Yawns — they can spread rapidly, especially during dark winter mornings and long business meetings.
But according to a new study, women are more at risk than men of “catching” them.
The study, published in the journal Royal Society Open Science by a group of researchers from the University of Pisa in Italy, suggests that although women and men yawn “spontaneously” at the same rate, women are more likely than men to be “infected” with yawns.
In other words, women are more likely to yawn right after someone else near them has.
“We demonstrated that yawn contagion is gender affected,” said Elisabetta Palagi, a behavioural biologist and co-author of the study over the phone from Pisa.
Palagi and her team believe women are more likely to catch yawns than men because they say women are more empathetic and attuned to other people’s emotions.
There’s some academic research to support the claim that women are more empathetic, including a 2009 Spanish study of just over 500 male and female teenagers.
In the yawning study, the Pisa team covertly observed more than a thousand bouts of yawning over a five-year period in train stations, airports and on the street, without people aware they were being watched.
They then eliminated subjects and yawning instances for control purposes, such as yawners who did not know each other — the paper also found people are more likely to catch yawns from friends, family or coworkers, than strangers — to get down to about 100 instances of yawning contagion in order to examine any difference between men and women.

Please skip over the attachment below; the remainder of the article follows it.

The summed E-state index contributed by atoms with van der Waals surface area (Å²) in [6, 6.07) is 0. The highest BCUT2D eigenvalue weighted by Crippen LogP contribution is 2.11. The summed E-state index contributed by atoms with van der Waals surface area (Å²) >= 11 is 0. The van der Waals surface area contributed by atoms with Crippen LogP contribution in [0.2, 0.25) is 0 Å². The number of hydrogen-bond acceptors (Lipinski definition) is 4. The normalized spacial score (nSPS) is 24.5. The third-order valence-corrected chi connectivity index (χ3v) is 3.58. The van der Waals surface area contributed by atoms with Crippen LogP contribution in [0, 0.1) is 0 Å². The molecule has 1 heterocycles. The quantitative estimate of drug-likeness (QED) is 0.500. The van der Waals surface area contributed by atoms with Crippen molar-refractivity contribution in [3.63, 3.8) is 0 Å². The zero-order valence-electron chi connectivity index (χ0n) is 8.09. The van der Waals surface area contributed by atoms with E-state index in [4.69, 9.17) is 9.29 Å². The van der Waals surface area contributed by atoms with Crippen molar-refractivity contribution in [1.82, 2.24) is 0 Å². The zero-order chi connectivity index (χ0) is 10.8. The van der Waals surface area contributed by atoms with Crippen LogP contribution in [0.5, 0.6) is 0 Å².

“We typed in mobile phones or wrote on notebooks, every yawn that was emitted by each person, the time and who could perceive it,” wrote researcher Elisa Demuru in an email.
“If a person who perceived a yawn yawned within a three-minute time slot, that yawn was considered as contagion.”
Yawns that were not preceded by another yawn within five minutes were classified as “spontaneous.”
The researchers even used their own friends as guinea pigs, secretly monitoring their yawns when they came over for dinner and drinks.
“They were at my house, so, no problem. It is (a) very, very cheap,” way of doing research, said Palagi with a laugh.
The team also collected data on subjects in Madagascar, where they went to study lemurs for a different project. The airport, Palagi said, was ideal for data collection as people standing in lineups would often cause a chain-yawn reaction.
It’s not the first study to explore empathy and yawn contagion.
A 2015 Baylor University study found that psychopaths, who are known to have less empathy, are less likely to catch yawns than other people.
Palagi said future research could include a more controlled experiment in a lab, or a comparison of yawning between species.
She said she’s always been fascinated by yawning, which she calls “a very strange behaviour.”
“Yawning is contagious, but why we spontaneously yawn — it is another story,” she said. “It is extremely difficult to understand.”
She calls it a “subtle and unconscious” form of communication.
“When we are all together around the table for dinner and one or two people around the table begin to yawn, and the other ones follow them, OK it’s time to go to bed.”